I wrote last week about Bishop Daly’s letter citing Canon Law that any Catholic who persists in grave sin or supporting it cannot receive Holy Communion. Why is that? Is it just a rule imposed by powerful grumpy old men because they are conservative misogynistic homophobes? After all, Jesus was loving and inclusive of everyone, aren’t the bishops not being Christ-like?
Not at all. Rather, the bishops, guided by the Holy Spirit, are continuing Jesus’ own ministry. Jesus wasn’t afraid to tell people hard truths for their salvation (e.g., see his strong language in Matt 10:26-40). This ministry of warning people about going the wrong way and sometimes even cutting people off from communion has been from the beginning a part of continuing Jesus’ call to accept God’s salvation (see St Paul’s own practice of it in 1 Cor 5). All of this is to prevent people from rejecting God’s way so that they avoid ultimate exclusion forever in Hell (Luke 13:24-28).
To understand what this exclusion is, it is very useful to talk about being in a “State of Grace” or a “State of Sin.” When we are baptized, we are cleansed of all sin and made temples of the Holy Spirit; God’s very Life, which we call Sanctifying Grace, lives inside of us! When God’s life, Sanctifying Grace, lives in us, we call this being in a “State of Grace” because we continue through our life with God’s life inside, prompting and strengthening us to do good and avoid evil. Because Heaven is the perfect sharing of God’s life, we must be in a state of grace to live in Heaven. However, while in this life, we still have free choice while experiencing the effects sin (of both Original Sin and our personal sins), so we still commit sin. If we commit a venial sin (‘venial’ means ‘slight’ or ‘small degree’), then God’s life is weakened but not lost. However, if we commit a mortal sin, then, as the name suggests, it is a spiritually mortal wound - it kills God’s Life in us, we are separated from Sanctifying Grace, and we cannot go to Heaven in that state.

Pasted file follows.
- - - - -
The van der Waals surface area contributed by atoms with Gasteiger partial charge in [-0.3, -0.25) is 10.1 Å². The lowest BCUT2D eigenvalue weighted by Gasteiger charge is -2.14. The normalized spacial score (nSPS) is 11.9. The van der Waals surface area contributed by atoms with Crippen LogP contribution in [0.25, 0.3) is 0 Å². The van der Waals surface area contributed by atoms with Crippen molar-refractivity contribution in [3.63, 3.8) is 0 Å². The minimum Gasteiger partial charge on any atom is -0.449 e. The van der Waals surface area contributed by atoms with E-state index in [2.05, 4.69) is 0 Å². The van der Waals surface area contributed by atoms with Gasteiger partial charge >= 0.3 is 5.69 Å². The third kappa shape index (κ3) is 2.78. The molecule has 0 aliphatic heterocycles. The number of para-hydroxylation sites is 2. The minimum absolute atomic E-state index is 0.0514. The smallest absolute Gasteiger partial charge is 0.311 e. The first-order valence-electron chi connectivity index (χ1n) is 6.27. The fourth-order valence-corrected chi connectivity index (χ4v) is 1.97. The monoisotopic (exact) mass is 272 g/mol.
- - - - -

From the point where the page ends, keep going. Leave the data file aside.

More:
So, being in a state of sin means that we are dead spiritually, disconnected from God (see John 15:4-6). For this reason, to receive Holy Communion when in a state of sin is to lie directly to God and to the Church. In receiving the Lord in the Holy Eucharist we proclaim not only by our words, but by taking Him intimately into our very bodies, that we are one in Christ and His Body, the Church. If we do this when in reality we have separated ourselves from Him and His Body by a mortal sin, we commit sacrilege of the Most Holy Sacrament - that is, we disrespect Jesus to His face.
In all of this, it is most important to remember that Jesus suffered and died so that no sin could ever separate us from God if we repent. There is always the opportunity to repent and be reconciled to God and the Church through the Sacrament of Confession. If we are in a state of mortal sin, we must do so as soon as possible or risk losing Heaven forever.
May God bless and bring all people to salvation!